Notre Dame of Maryland University encourages faculty members to seek grants for projects that help advance the University's mission, strategic plan, and research and scholarship.
Guide to External Funding
The Office of Corporate, Foundation and Government Grants (CFGG) is committed to helping faculty members meet their academic, capital and research goals by maximizing grant funding from external sources. The following assistance is available:
- Identifying potential funders;
- Advising on strategy;
- Assisting with project development;
- Editing draft proposals;
- Drafting institutional letters of support;
- Providing required NDMU documents; and
- Facilitating internal approval process.
Below is a step-by-step guide to NDMU’s grant process. Please click on links for details on roles and responsibilities of grant team members and the grant proposal development form.
Step 1: Initiating Contact with the Office of CFGG
Notre Dame faculty and staff seeking funds from a corporation, foundation or government agency must contact Kelley Kilduff prior to applying to an external funder. Please complete the grant proposal development form at least 30 days before the proposal deadline. The form must be approved by the dean of the sponsoring school, as well as the chair of the department in which the proposed project will be carried out.
Step 2: Obtaining Senior Staff Approval to Apply for External Funding
The grant proposal development form will be reviewed by the Director of the Office of Corporate, Foundation and Government Grants (CFGG Directory) in consultation with the Vice Presidents of Academic Affairs and Institutional Advancement. The review ensures that the project is consistent with NDMU policies and with the availability of University resources, and that competing proposals are not submitted to the same funder. Faculty will be notified within three business days of the form’s submission of whether they have approval to move forward with a proposal. Joan is available to meet with faculty to consult on funding prospects, proposal development and related matters during business hours, as well as in the evenings, to accommodate teaching schedules.
Step 3: Developing the Project Proposal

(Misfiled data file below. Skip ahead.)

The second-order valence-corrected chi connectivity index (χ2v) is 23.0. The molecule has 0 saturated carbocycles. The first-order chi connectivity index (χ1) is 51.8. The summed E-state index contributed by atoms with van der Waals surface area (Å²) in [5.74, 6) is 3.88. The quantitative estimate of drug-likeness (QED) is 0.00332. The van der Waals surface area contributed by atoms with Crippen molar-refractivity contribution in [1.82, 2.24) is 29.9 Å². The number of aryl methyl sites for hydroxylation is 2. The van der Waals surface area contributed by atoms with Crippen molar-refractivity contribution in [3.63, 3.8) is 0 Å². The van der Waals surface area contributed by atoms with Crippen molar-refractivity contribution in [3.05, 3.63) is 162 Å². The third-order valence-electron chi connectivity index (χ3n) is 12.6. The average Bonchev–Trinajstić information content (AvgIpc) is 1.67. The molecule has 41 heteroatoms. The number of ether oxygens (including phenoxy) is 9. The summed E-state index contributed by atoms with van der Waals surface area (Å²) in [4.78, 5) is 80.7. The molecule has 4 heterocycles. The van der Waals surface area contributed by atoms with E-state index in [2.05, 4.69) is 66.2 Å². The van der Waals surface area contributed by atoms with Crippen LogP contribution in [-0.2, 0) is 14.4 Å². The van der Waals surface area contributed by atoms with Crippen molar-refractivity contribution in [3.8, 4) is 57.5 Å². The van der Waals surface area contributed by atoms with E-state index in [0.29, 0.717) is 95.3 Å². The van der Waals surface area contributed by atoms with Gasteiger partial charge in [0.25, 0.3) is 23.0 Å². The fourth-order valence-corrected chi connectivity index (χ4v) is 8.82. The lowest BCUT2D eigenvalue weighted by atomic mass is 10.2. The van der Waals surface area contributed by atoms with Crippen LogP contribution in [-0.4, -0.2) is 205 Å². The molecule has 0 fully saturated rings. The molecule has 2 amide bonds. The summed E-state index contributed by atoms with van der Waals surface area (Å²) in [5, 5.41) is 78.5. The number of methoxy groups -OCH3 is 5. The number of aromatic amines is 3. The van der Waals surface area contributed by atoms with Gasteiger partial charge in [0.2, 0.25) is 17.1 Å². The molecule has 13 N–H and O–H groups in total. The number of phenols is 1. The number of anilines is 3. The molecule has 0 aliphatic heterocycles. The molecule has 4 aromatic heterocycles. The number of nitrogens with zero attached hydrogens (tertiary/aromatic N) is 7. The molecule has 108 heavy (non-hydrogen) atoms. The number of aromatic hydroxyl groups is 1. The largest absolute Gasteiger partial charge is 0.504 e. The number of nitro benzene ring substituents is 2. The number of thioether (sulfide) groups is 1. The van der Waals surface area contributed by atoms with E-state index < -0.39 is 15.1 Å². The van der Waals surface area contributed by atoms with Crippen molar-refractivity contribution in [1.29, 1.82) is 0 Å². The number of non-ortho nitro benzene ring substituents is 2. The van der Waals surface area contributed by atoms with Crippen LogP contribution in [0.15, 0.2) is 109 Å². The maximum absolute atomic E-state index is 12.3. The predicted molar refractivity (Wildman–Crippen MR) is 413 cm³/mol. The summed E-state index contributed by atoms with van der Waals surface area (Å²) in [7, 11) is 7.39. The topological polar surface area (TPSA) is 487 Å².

The Principal Investigator/Project Director (PI/PD) is the lead faculty member responsible for the project and for writing a proposal. Before beginning to write, the PI/PD should read and thoroughly understand the request for proposals (RFP) and proposal guidelines. Be concise, avoid jargon, and back up assertions with facts/data/literature review. State measurable outcomes for the project, and be prepared to report on them. Be realistic with a project timeline and milestones.
The CFGG Director is available to consult throughout the grant writing process, and to edit the proposal draft to ensure the strongest possible submission. Draft proposal narratives must be received by the Office of Corporate, Foundation and Government Grants at least 10 days prior to the proposal deadline to ensure adequate time for edits and revisions. She will work with the PI/PD in consultation with the dean of the school in which the project will be carried out to produce a final draft of the proposal to vet with NDMU leaders.
The Controller/Director of Financial Services is available to consult with the PI on creating a project budget. Confirm that all costs included are allowable, accurate and add up. Clarify any project costs the institution will bear, and research the percentage allowed for indirect costs by the prospective grantor. Verify salaries and fringe benefits rates.
Step 4: Vetting the Project Proposal with NDMU Leaders
The PI/PD will complete the Grant Proposal Routing Form and provide to the CFGG Director, who will circulate the final draft of the grant proposal to the designated University leaders including the vice presidents for Academic Affairs, Finance & Administration and Institutional Advancement. In response to questions about the draft proposal, the PI will make modifications, if needed, and forward a complete copy of the final proposal at least 24 hours prior to the submission deadline. The PI bears the ultimate responsibility for meeting a funding agency's deadline.